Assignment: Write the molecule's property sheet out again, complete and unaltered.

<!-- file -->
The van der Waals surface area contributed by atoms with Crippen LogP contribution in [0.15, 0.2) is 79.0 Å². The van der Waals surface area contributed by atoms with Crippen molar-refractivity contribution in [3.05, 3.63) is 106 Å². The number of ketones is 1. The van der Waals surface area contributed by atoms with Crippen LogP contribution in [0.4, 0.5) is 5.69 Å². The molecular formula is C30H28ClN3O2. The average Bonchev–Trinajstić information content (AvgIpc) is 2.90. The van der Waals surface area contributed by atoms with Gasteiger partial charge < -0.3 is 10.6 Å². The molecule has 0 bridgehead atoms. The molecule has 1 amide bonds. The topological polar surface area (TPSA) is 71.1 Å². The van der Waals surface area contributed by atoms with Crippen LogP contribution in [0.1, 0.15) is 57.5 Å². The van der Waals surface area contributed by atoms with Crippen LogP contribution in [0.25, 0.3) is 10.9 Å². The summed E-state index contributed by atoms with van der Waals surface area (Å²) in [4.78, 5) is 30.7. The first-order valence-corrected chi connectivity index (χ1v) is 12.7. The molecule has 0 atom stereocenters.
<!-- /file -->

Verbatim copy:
The van der Waals surface area contributed by atoms with Crippen LogP contribution in [0.15, 0.2) is 79.0 Å². The van der Waals surface area contributed by atoms with Crippen molar-refractivity contribution in [3.05, 3.63) is 106 Å². The number of ketones is 1. The van der Waals surface area contributed by atoms with Crippen LogP contribution in [0.4, 0.5) is 5.69 Å². The molecular formula is C30H28ClN3O2. The average Bonchev–Trinajstić information content (AvgIpc) is 2.90. The van der Waals surface area contributed by atoms with Gasteiger partial charge < -0.3 is 10.6 Å². The molecule has 0 bridgehead atoms. The molecule has 1 amide bonds. The topological polar surface area (TPSA) is 71.1 Å². The van der Waals surface area contributed by atoms with Crippen LogP contribution in [0.1, 0.15) is 57.5 Å². The van der Waals surface area contributed by atoms with Crippen LogP contribution in [0.25, 0.3) is 10.9 Å². The summed E-state index contributed by atoms with van der Waals surface area (Å²) in [4.78, 5) is 30.7. The first-order valence-corrected chi connectivity index (χ1v) is 12.7. The molecule has 0 atom stereocenters.